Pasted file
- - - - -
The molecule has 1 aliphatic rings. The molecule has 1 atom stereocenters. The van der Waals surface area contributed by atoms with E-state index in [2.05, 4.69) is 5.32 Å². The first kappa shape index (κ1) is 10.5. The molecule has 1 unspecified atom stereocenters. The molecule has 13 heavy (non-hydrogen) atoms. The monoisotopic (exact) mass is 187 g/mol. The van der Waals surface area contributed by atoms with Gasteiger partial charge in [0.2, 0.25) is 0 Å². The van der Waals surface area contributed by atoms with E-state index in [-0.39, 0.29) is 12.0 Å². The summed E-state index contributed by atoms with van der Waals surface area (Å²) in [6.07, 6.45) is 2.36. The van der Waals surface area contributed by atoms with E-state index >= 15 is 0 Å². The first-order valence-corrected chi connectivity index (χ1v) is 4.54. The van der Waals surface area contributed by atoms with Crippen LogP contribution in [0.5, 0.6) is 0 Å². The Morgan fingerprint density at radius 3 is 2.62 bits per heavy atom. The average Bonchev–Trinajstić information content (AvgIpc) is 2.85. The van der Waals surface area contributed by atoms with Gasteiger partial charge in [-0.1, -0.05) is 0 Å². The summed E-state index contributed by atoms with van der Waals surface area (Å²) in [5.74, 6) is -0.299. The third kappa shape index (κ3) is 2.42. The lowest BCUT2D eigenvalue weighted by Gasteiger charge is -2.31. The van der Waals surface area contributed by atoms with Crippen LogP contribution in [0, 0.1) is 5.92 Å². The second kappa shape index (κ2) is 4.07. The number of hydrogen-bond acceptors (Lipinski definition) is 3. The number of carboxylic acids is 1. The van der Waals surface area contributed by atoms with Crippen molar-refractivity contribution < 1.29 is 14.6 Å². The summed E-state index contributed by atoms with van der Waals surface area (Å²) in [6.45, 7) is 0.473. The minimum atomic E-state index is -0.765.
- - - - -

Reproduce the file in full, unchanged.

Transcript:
The molecule has 1 aliphatic rings. The molecule has 1 atom stereocenters. The van der Waals surface area contributed by atoms with E-state index in [2.05, 4.69) is 5.32 Å². The first kappa shape index (κ1) is 10.5. The molecule has 1 unspecified atom stereocenters. The molecule has 13 heavy (non-hydrogen) atoms. The monoisotopic (exact) mass is 187 g/mol. The van der Waals surface area contributed by atoms with Gasteiger partial charge in [0.2, 0.25) is 0 Å². The van der Waals surface area contributed by atoms with E-state index in [-0.39, 0.29) is 12.0 Å². The summed E-state index contributed by atoms with van der Waals surface area (Å²) in [6.07, 6.45) is 2.36. The van der Waals surface area contributed by atoms with E-state index >= 15 is 0 Å². The first-order valence-corrected chi connectivity index (χ1v) is 4.54. The van der Waals surface area contributed by atoms with Crippen LogP contribution in [0.5, 0.6) is 0 Å². The Morgan fingerprint density at radius 3 is 2.62 bits per heavy atom. The average Bonchev–Trinajstić information content (AvgIpc) is 2.85. The van der Waals surface area contributed by atoms with Gasteiger partial charge in [-0.1, -0.05) is 0 Å². The summed E-state index contributed by atoms with van der Waals surface area (Å²) in [5.74, 6) is -0.299. The third kappa shape index (κ3) is 2.42. The lowest BCUT2D eigenvalue weighted by Gasteiger charge is -2.31. The van der Waals surface area contributed by atoms with Crippen LogP contribution in [0, 0.1) is 5.92 Å². The second kappa shape index (κ2) is 4.07. The number of hydrogen-bond acceptors (Lipinski definition) is 3. The number of carboxylic acids is 1. The van der Waals surface area contributed by atoms with Crippen molar-refractivity contribution < 1.29 is 14.6 Å². The summed E-state index contributed by atoms with van der Waals surface area (Å²) in [6.45, 7) is 0.473. The minimum atomic E-state index is -0.765.